‘Say to the Whole World, They Don’t Let Us Talk’: Women Held for ‘Immoral Behavior’ at a Taliban Prison Speak Out

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August 9, 2022

When the Taliban seized control of Afghanistan amid the U.S. withdrawal in August 2021, the hardline group told the world that its government would respect women’s rights.

A FRONTLINE documentary filmed on the ground in Afghanistan over the past year uncovers a different — and harrowing — story.

As the above excerpt from Afghanistan Undercover shows, correspondent Ramita Navai secretly recorded inside a Taliban prison courtyard, in the provincial capital city of Herat, capturing firsthand accounts from Afghan women who said the regime had jailed them for what it considered moral crimes, such as traveling without a male relative or leaving their husbands. Many women were held without trial, Navai found, their fates sometimes unknown to their families.

They don’t look after us here, but we can’t say anything,” said one woman, who told Navai her arrest three months prior was for “immoral behavior.”

“I have a 7-month-old baby at home,” the woman added.

“Eight children at home, hungry and thirsty,” the woman next to her chimed in.

When Navai asked if the first woman’s arrest and offense had been officially recorded, another woman spoke.

“There is no court,” she said. “There’s been no court for three or four months.”

Navai’s road to secretly filming at the prison began when she started hearing allegations that the Istikhbarat, the Taliban Intelligence Service, was jailing women without trial — including a young woman the film team agreed to call Maryam, who had recently disappeared. Maryam’s distraught family had no firm information about her whereabouts until they received a letter from her, smuggled out of Herat’s central prison.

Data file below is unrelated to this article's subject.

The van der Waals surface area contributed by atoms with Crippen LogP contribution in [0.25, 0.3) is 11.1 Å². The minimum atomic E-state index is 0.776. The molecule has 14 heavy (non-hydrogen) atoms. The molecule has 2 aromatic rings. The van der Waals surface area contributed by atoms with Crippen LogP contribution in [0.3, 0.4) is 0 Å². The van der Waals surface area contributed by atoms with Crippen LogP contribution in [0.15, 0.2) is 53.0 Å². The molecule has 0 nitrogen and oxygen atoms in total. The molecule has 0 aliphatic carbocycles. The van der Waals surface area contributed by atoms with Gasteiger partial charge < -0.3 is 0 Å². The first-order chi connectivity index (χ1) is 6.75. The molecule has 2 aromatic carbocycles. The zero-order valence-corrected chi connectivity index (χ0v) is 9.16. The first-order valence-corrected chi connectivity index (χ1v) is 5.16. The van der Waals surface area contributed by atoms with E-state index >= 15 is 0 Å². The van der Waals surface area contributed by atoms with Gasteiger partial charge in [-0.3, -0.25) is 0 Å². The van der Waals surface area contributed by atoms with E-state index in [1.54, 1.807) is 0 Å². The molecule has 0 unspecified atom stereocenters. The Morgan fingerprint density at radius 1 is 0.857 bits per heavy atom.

The letter said that some of Maryam’s friends had been arrested for riding in a taxi without a male relative, and that when she and a father of one of the friends went to find them, Maryam, too, was arrested for traveling without a male relative.

Maryam’s mother had shown Navai pictures of her daughter, who had graduated from university shortly before the Taliban takeover. As Navai filmed at the prison, she saw a familiar face.

What happened next unfolded with urgency. Navai rushed over to Maryam, asking how she was doing and why she had been taken.

“They don’t let us speak to journalists, they … big punches, OK?” Maryam responded. “So just say to the whole world, they don’t let us talk.”

Then a female prison guard told Maryam to stop speaking English, and the young woman began praising the Taliban.

“They treat us really well, and, thank God, everything is great, and our brothers, the Taliban, are good,” Maryam told Navai.

Maryam, who was eventually released, is just one of the women whose experiences are featured in Afghanistan Undercover. In addition to finding women jailed without trial or charge, Navai met with a group of female lawyers banned from working in Afghanistan, as well as with protesters who risked imprisonment for speaking out.

She uncovered accounts of Taliban soldiers forcing young girls into marriage, despite the regime having declared the practice forbidden. A Taliban spokesperson told Navai the regime would “never allow our people to commit such indecent acts.”

She met with doctors treating women in abusive marriages who had attempted to end their own lives since the Taliban takeover. She accompanied an underground network of female activists on a dangerous mission to help a female journalist who said she had been targeted by the Taliban reach a secret safehouse with her family.

And she confronted Taliban officials about what she found.

In an interview appearing in the documentary, Bilal Karimi, the Taliban’s deputy government spokesperson, called claims of the regime’s mistreatment of women “baseless.”

“Other countries should not impose on us what is good for them,” he said, after requesting that he and Navai not be filmed in the same shot. “We have our own culture, interests and values. The international community must allow us to build our own government.”

For the full story, watch Afghanistan Undercover, a Quicksilver Media production for GBH/FRONTLINE in association with ITV. It premieres Tuesday, Aug. 9, 2022, at 10/9c on PBS stations (check local listings) and will be available to stream at pbs.org/frontline, in the PBS Video App and on FRONTLINE’s YouTube channel. The documentary’s producer and director is Karim Shah. The correspondent is Ramita Navai. The executive producers for Quicksilver Media are Eamonn Matthews and Ramita Navai. The executive producer and editor-in-chief for FRONTLINE is Raney Aronson-Rath.


Patrice Taddonio

Patrice Taddonio, Digital Writer & Audience Development Strategist, FRONTLINE

Twitter:

@ptaddonio

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